(WASHINGTON) -- Ruling on the health reform law is sure to be one of the most important Supreme Court cases of this generation, and the court has budgeted more than five hours for the arguments. When the court decides next year if the government can require every American to buy health insurance or pay a fee, they’ll make a decision that affects every citizen in the country.
But unless the court changes current policy, none but the few Americans able to score a ticket or stand in line will be able to watch the arguments.
C-SPAN’s Brian Lamb sent a letter to Chief Justice John Roberts on Tuesday asking him to permit the network to televise the health care oral arguments, which pit lawyers for 26 states against the federal government.
“We believe the public interest is best served by live television coverage of this particular oral argument,” Lamb says in the letter, and adds that the case “will affect every American’s life, our economy, and will certainly be an issue in the upcoming presidential campaign.”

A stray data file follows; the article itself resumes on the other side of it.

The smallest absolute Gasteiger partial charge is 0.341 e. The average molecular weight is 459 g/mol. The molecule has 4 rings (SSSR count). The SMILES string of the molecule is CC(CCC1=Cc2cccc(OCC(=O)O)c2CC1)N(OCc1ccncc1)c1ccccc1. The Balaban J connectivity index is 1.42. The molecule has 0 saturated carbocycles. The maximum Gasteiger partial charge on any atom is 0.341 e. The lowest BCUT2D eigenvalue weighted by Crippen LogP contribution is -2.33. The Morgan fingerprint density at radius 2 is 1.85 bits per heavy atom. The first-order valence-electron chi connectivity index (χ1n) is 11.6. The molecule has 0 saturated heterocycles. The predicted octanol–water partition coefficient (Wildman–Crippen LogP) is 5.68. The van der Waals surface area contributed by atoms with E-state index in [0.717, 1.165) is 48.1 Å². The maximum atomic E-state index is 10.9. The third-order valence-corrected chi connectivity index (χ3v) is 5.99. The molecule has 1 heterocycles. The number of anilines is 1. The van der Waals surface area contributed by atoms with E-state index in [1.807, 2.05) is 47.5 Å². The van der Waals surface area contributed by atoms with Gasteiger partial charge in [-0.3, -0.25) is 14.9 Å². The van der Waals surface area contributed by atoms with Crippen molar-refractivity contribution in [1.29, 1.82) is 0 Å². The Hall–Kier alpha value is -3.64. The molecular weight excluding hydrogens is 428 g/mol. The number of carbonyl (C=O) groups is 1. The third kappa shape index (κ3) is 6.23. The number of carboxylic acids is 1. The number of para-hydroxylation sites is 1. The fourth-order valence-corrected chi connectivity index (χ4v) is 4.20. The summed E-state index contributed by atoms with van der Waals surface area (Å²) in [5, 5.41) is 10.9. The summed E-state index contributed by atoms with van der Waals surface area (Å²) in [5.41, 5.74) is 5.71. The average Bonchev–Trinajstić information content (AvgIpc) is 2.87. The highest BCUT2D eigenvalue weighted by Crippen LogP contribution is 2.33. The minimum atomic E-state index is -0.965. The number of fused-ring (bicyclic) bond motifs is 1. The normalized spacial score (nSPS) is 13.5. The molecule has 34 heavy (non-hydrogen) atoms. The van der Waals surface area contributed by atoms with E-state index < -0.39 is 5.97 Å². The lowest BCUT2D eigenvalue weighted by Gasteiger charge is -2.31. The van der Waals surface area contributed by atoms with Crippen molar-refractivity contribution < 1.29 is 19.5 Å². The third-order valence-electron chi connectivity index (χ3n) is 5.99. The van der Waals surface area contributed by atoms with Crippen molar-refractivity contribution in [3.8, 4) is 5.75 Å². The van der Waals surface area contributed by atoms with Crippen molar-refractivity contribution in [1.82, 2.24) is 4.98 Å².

No hearing at the Supreme Court has ever been televised. The arguments will be held at the end of March over 5 ½ hours. Lamb says the length of time “begs” for camera coverage. The chambers can seat up to 450, but that includes lawyers for both sides, the public and the press.
Each member of the Supreme Court was sent a copy of the letter.
C-SPAN made similar requests of lawmakers negotiating the health care reform law. While official congressional hearings were broadcast, many closed door negotiations were not.
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